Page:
Choosing Bathroom Tile

Hey, Everyone!

It has been a very long time since my last blog post.  I started with the best of intentions, but time got the better of me!  I am about to pretend that there hasn’t been a 10 month gap since my last post 🙂 and therefore pick up right where I left off:  bathroom tile.

You may recall that I was embarking on my first house flipping venture in Eastlake, a suburb of Birmingham, Alabama.  I used Instagram polls to help make key selections for the renovation in an effort to create mass appeal.  The first poll pointed me in the right style direction for the house, one I called “Modern Cottage”.  It beat “Charming Farmhouse” in the poll and you can read more about that here: https://urbanhausdesigns.com/2019/01/23/point-me-in-the-right-style-direction-please/

Now I’m excited to share the results of this next poll for the bathroom tile design.  This house has only one bathroom, so it needs to be a show-stopper.  Here is what it looked like pre-renovation:

Original Bathroom
Bathroom “Before”

I know, pretty scary.  I wanted this room to feel fresh afterwards but in keeping with the modern-cottage aesthetic I was going for.  Here are the tile combos I chose along with the Instagram poll results:

bathtile
Bathroom tile combinations

Personally, I love using 3 different tiles in a bathroom:  large format tile for flooring, a clean subway tile, and an accent tile.  In combination A, the large format flooring is this charming pattern, one I thought felt “cottage-y”.  The subway tile is a standard white 3×6, but with a beveled edge.  The accent tile is the smaller light gray subway tile.  In combination B, the floor tile is the large white hexagon, the subway tile is a long white 3×12, and the accent tile is the dark fan-shaped tile which felt “modern”.  Again, I was surprised to see that the results weren’t even close and B won 3 to 1!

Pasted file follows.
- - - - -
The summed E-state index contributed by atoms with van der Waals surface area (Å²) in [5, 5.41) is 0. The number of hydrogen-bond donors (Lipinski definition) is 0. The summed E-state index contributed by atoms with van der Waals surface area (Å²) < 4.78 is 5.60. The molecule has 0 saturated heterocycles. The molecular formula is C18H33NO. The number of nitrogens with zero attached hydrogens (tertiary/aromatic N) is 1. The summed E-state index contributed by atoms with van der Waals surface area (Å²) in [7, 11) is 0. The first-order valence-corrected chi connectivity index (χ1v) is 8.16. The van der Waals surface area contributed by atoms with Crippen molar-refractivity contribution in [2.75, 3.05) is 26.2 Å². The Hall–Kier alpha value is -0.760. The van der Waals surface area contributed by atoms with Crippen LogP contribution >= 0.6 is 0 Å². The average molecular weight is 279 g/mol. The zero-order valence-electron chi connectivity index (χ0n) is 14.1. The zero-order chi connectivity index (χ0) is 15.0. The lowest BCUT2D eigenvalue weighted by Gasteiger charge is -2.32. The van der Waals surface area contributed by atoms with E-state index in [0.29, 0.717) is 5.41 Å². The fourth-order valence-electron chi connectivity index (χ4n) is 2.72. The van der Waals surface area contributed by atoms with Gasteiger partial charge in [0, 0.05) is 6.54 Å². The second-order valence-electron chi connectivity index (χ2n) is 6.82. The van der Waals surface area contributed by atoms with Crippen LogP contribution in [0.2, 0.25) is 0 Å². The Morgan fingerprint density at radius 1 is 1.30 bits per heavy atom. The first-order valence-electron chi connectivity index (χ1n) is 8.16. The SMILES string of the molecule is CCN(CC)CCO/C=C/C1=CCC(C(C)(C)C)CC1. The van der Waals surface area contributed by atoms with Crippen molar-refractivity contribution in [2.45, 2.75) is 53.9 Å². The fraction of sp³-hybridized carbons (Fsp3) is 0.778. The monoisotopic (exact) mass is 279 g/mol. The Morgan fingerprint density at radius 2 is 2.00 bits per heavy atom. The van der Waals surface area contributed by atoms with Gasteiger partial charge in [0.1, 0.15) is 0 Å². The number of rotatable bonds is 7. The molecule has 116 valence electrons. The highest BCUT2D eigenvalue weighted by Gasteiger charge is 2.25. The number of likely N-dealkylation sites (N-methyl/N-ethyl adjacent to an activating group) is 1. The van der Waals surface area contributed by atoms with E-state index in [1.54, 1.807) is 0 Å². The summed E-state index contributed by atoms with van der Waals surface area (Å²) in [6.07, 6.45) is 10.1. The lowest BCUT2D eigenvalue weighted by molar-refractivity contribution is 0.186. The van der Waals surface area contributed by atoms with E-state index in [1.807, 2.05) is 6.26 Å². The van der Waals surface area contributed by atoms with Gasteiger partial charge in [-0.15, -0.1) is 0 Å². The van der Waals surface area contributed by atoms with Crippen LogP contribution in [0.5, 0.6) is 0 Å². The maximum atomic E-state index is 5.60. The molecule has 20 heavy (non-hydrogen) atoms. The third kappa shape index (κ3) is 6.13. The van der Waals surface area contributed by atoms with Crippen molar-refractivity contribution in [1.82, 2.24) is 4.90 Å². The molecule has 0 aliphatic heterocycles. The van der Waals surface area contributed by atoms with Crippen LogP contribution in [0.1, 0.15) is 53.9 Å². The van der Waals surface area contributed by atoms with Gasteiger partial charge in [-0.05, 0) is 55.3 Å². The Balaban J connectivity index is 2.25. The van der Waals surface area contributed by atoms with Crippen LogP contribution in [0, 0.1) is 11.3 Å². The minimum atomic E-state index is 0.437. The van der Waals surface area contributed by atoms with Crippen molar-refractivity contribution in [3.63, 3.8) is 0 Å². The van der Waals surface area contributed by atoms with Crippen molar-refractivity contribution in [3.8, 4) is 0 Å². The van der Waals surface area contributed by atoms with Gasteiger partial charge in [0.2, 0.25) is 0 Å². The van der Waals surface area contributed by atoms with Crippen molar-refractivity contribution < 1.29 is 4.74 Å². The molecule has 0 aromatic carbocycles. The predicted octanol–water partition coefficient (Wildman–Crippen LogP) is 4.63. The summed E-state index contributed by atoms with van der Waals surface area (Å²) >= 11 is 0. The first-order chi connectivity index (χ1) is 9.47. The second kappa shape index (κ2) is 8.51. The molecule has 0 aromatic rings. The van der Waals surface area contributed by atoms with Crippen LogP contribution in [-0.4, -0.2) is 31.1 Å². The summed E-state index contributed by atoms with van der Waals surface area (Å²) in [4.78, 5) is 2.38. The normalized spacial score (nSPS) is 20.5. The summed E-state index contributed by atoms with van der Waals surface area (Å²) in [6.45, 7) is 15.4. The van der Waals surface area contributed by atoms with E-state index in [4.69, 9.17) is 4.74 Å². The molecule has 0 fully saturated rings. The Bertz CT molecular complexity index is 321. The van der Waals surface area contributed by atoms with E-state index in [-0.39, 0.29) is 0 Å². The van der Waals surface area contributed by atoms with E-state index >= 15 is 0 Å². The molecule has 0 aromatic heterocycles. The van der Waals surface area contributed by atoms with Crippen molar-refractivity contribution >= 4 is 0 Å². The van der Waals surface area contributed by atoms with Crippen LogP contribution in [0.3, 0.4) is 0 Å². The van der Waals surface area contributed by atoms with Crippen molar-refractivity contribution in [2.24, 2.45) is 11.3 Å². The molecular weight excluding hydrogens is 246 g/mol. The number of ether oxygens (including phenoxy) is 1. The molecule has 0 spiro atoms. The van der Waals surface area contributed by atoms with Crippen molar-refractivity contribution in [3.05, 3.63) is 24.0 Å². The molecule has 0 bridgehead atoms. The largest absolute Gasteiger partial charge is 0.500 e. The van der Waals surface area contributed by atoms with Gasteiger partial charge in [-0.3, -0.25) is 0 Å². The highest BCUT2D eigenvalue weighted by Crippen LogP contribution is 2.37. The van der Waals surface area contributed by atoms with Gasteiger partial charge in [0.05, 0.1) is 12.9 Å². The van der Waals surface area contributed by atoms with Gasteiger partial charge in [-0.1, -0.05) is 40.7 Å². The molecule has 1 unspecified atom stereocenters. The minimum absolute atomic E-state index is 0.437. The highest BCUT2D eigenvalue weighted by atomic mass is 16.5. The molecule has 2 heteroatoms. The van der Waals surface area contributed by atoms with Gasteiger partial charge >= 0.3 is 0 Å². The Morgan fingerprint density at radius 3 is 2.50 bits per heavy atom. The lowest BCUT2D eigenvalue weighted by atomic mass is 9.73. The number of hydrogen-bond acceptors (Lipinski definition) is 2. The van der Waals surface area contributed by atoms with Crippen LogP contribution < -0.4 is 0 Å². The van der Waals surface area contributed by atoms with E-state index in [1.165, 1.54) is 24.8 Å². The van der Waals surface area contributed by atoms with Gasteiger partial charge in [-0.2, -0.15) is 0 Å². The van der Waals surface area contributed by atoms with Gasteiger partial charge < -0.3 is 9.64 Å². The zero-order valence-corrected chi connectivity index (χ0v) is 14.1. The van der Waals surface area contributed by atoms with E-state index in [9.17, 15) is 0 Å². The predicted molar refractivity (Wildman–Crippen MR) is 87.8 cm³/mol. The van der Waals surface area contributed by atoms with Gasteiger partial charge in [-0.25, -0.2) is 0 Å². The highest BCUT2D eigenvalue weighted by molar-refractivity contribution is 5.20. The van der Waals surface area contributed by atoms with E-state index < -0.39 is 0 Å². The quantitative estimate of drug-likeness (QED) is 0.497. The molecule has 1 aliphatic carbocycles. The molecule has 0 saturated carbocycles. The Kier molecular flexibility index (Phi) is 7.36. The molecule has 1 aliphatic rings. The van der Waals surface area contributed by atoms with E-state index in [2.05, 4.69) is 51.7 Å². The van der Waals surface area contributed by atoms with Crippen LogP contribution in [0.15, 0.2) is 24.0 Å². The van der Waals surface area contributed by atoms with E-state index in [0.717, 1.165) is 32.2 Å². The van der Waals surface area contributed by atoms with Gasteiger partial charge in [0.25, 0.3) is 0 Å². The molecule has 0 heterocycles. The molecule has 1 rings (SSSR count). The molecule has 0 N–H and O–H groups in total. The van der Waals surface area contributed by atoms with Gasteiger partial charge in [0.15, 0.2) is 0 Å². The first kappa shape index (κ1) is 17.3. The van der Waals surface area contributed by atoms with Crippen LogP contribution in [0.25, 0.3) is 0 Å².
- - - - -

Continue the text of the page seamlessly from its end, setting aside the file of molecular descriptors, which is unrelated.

As a side note, the accent tile can be placed in a few different areas depending upon the layout of your space, vantage points, and the desired focal point of the room.  It can be placed along the entire vanity wall, which I would do if that wall was very small.  It can be placed on the control side of the tub, either as a band in the middle or on the whole wall.  Or, as in my case, on the side wall of the tub.  Here is how the tile design came together in this bathroom renovation:

Bathroom Tile Combination
Final bathroom tile design

 

I chose to install the accent tile on the side wall of the tub, meaning the wall that is not at the head or the foot of the tub, because it’s the wall facing you when you walk into the bathroom.  It seemed like the natural focal point and the accent tile creates a wow-factor upon walking in.  At least I hope it does!

Here is a close-up of how the accent tile and the long white subway tile play together.  I chose to lay the subway tile vertically so it followed the rhythm of the upward motion of the fan-shaped tile.

Bathroom Tile Combination
Fan-shaped accent tile and long white subway tile installed vertically.

Are you contemplating a bathroom renovation?  Are you putting together tile combinations of your own?  If so, I’d love to hear about what you’re working on!  Meanwhile, stay tuned for my next post.  I’ll be talking about how and why I changed the layout of this small 6’x8′ bathroom and what I uncovered during the demo process!

                                                                            ‘Til next time,

                                                                             Orooj

 

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